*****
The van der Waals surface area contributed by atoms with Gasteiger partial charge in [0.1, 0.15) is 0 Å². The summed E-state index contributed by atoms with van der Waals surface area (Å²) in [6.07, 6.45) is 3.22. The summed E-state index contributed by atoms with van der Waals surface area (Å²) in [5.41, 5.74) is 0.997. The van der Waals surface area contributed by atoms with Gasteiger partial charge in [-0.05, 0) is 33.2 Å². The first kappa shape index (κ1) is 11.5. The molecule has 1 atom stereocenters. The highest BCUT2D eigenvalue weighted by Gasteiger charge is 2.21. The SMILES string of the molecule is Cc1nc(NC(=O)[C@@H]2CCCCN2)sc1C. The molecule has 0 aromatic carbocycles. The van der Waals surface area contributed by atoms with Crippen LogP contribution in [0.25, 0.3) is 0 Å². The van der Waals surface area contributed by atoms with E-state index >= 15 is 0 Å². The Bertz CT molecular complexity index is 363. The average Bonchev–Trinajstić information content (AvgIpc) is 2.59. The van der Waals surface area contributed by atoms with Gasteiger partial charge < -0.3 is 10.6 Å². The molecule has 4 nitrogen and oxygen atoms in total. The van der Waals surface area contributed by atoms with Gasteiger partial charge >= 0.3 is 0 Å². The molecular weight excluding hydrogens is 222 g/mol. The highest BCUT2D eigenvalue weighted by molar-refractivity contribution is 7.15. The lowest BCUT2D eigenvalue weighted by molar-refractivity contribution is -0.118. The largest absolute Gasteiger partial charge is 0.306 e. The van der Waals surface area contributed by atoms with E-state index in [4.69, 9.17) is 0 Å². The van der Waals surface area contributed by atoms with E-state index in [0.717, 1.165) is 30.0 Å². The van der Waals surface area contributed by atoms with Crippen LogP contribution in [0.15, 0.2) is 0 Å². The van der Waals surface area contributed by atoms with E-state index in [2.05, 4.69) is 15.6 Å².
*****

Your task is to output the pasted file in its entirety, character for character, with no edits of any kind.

The van der Waals surface area contributed by atoms with Gasteiger partial charge in [0.1, 0.15) is 0 Å². The summed E-state index contributed by atoms with van der Waals surface area (Å²) in [6.07, 6.45) is 3.22. The summed E-state index contributed by atoms with van der Waals surface area (Å²) in [5.41, 5.74) is 0.997. The van der Waals surface area contributed by atoms with Gasteiger partial charge in [-0.05, 0) is 33.2 Å². The first kappa shape index (κ1) is 11.5. The molecule has 1 atom stereocenters. The highest BCUT2D eigenvalue weighted by Gasteiger charge is 2.21. The SMILES string of the molecule is Cc1nc(NC(=O)[C@@H]2CCCCN2)sc1C. The molecule has 0 aromatic carbocycles. The van der Waals surface area contributed by atoms with Crippen LogP contribution in [0.25, 0.3) is 0 Å². The van der Waals surface area contributed by atoms with E-state index >= 15 is 0 Å². The Bertz CT molecular complexity index is 363. The average Bonchev–Trinajstić information content (AvgIpc) is 2.59. The van der Waals surface area contributed by atoms with Gasteiger partial charge < -0.3 is 10.6 Å². The molecule has 4 nitrogen and oxygen atoms in total. The van der Waals surface area contributed by atoms with Gasteiger partial charge >= 0.3 is 0 Å². The molecular weight excluding hydrogens is 222 g/mol. The highest BCUT2D eigenvalue weighted by molar-refractivity contribution is 7.15. The lowest BCUT2D eigenvalue weighted by molar-refractivity contribution is -0.118. The largest absolute Gasteiger partial charge is 0.306 e. The van der Waals surface area contributed by atoms with E-state index in [4.69, 9.17) is 0 Å². The van der Waals surface area contributed by atoms with E-state index in [0.717, 1.165) is 30.0 Å². The van der Waals surface area contributed by atoms with Crippen LogP contribution in [0.15, 0.2) is 0 Å². The van der Waals surface area contributed by atoms with E-state index in [2.05, 4.69) is 15.6 Å².